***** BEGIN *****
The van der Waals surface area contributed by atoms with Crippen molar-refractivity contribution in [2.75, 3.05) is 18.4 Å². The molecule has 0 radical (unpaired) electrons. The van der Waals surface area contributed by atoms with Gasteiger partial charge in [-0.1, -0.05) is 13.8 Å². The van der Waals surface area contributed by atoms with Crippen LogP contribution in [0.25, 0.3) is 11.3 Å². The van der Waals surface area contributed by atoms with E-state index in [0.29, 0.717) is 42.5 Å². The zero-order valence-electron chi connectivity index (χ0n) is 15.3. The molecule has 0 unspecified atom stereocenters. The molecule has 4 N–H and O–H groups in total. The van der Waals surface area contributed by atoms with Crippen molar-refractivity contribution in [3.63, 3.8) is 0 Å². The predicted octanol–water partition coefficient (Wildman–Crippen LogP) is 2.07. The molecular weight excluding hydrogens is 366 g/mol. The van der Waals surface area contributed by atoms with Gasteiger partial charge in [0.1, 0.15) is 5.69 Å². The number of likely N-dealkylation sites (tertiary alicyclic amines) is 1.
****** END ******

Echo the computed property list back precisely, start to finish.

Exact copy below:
The van der Waals surface area contributed by atoms with Crippen molar-refractivity contribution in [2.75, 3.05) is 18.4 Å². The molecule has 0 radical (unpaired) electrons. The van der Waals surface area contributed by atoms with Gasteiger partial charge in [-0.1, -0.05) is 13.8 Å². The van der Waals surface area contributed by atoms with Crippen LogP contribution in [0.25, 0.3) is 11.3 Å². The van der Waals surface area contributed by atoms with E-state index in [0.29, 0.717) is 42.5 Å². The zero-order valence-electron chi connectivity index (χ0n) is 15.3. The molecule has 0 unspecified atom stereocenters. The molecule has 4 N–H and O–H groups in total. The van der Waals surface area contributed by atoms with Crippen molar-refractivity contribution in [3.63, 3.8) is 0 Å². The predicted octanol–water partition coefficient (Wildman–Crippen LogP) is 2.07. The molecular weight excluding hydrogens is 366 g/mol. The van der Waals surface area contributed by atoms with Gasteiger partial charge in [0.1, 0.15) is 5.69 Å². The number of likely N-dealkylation sites (tertiary alicyclic amines) is 1.